Nanaimo Mayor Leonard Krog gives his first speech as mayor at a council meeting Monday, Nov. 5, at the Vancouver Island Conference Centre. GREG SAKAKI/The News Bulletin

Nanaimo Mayor Leonard Krog gives his first speech as mayor at a council meeting Monday, Nov. 5, at the Vancouver Island Conference Centre. GREG SAKAKI/The News Bulletin

Nanaimo’s new mayor aims to restore peace and confidence

Mayor Leonard Krog and city councillors take oath of office

Nanaimo hit the reset button Monday night with a new council and a mayor promising peace and good government.

On the heels of a dysfunctional four-year term fraught with lawsuits, firings, resignations, investigations, innuendo and infighting that garnered national headlines, residents hope electing eight new faces from 2014 will result in the change they were looking for.

New Mayor Leonard Krog accepted the chains of office by former mayor Bill McKay saying both he and the incoming council understand the “incredible expectations” of the community.

“It is clear that this council is united around a number of things that it wants to see happen,” he said. “It wants restoration of good governance; it wants peace at city hall; it wants good relations with its workers, its employees … union, management, whoever; it wants to have a sense in this city that we are going forward.”

Krog, who resigned his seat as the city’s former long-time MLA to become mayor, said all members of council will have a voice and he said he recognizes what his voice will mean as mayor.

“My one hope is that when the mayor speaks, that mayor will be able to say with some confidence and satisfaction that the mayor speaks on behalf of a council that has done its work, that has come to a decision and is prepared to defend it and justify it to the people who’ve given them the great honour you have by electing them to public office,” he said.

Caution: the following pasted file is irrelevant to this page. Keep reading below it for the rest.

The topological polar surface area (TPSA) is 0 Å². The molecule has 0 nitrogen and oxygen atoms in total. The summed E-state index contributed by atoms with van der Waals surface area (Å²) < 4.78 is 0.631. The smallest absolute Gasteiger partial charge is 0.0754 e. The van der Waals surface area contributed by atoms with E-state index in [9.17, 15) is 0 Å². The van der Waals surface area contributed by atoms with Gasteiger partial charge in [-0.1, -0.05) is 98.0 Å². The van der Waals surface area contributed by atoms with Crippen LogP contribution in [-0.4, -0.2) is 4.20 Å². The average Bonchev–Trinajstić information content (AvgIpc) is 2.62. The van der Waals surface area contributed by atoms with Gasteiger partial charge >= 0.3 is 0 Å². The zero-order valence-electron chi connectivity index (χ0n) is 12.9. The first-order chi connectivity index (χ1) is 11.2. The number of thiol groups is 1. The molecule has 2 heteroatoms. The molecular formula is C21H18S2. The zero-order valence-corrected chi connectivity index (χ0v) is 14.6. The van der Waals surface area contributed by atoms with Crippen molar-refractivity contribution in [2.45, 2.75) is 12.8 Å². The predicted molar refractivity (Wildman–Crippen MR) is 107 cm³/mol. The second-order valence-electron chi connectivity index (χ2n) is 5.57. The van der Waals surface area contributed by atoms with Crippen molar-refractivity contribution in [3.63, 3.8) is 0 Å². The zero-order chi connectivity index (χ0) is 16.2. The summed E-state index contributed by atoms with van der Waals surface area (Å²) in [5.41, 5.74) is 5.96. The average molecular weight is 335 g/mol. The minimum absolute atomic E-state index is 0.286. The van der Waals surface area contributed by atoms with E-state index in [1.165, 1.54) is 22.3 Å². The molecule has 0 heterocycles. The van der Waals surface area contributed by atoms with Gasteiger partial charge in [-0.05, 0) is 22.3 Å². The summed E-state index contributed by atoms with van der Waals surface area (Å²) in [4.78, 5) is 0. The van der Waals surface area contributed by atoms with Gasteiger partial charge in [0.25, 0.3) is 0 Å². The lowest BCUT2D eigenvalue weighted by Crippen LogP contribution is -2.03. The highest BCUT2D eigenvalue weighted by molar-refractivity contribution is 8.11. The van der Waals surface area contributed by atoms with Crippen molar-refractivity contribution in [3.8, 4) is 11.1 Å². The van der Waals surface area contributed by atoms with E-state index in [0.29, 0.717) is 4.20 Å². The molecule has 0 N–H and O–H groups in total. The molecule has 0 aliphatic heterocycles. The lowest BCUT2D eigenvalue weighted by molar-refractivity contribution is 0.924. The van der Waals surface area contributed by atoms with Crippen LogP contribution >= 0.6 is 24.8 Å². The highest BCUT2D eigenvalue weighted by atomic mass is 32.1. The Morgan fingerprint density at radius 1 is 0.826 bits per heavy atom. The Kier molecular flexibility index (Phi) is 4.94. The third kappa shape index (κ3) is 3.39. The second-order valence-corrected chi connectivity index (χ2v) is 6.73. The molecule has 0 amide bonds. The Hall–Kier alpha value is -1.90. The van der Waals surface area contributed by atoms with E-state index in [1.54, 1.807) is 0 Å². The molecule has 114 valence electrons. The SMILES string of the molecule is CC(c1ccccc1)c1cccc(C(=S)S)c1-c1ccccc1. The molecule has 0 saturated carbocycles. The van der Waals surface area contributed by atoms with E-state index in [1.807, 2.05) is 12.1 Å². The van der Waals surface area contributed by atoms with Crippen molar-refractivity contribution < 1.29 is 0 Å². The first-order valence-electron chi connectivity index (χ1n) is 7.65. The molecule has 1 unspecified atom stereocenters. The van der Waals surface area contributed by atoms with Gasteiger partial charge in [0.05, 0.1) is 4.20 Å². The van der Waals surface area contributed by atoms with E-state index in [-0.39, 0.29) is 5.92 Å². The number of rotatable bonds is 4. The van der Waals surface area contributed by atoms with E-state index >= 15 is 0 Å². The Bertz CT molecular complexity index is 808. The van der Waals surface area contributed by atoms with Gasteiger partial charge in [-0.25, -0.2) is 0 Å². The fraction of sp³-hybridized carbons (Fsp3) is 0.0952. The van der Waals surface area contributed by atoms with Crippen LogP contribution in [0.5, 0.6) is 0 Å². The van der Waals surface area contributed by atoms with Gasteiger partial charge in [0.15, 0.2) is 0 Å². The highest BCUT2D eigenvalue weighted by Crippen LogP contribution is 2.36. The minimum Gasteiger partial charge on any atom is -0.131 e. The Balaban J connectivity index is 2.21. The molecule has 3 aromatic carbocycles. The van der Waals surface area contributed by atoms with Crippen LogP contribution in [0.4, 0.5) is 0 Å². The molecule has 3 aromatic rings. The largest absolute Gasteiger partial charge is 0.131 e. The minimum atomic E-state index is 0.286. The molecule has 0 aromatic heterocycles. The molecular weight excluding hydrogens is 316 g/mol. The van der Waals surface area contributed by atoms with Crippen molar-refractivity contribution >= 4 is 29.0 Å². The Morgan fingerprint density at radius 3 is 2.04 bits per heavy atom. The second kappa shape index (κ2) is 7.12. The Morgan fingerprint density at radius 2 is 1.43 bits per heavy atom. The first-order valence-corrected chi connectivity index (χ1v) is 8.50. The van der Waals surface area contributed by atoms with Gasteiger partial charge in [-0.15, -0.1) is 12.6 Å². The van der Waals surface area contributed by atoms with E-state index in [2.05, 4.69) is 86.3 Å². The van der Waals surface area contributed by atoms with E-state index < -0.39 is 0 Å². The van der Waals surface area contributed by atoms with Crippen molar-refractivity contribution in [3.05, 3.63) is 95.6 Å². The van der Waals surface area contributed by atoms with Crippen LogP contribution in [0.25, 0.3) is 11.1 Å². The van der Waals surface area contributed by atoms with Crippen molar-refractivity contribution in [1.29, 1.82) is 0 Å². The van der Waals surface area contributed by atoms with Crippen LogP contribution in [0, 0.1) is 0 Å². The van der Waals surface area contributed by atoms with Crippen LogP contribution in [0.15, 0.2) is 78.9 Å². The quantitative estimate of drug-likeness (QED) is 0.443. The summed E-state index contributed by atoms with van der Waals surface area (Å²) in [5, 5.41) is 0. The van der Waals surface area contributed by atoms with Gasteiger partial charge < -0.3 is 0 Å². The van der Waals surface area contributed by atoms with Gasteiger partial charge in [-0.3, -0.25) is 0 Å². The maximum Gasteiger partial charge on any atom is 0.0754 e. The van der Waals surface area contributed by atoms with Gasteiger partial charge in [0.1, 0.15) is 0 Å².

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McKay offered advice to the incoming council, asking them to “please help to stamp out hate” which he said is unproductive, and to listen to others carefully.

“You’ll be amazed with what you will learn,” McKay said. “You will broaden your knowledge and you’ll be seen as a government who wants to make the very best decisions for all of the community.”

He told members of council he’ll be thinking of them every day during their term. He said they should celebrate collective wins and shouldn’t get disheartened.

“Every day, wake up and ask yourself, ‘What can I do to make life in my community a bit better for all? What opportunities can I provide for all?’ Then put your shoes on and start your journey that day,” McKay said.

OPINION: Nanaimo not only voted, but voted with purpose

ELECTION DAY: Krog voted in as Nanaimo’s next mayor

WEB POLL: How do you feel about the new city council Nanaimo has elected?



editor@nanaimobulletin.com

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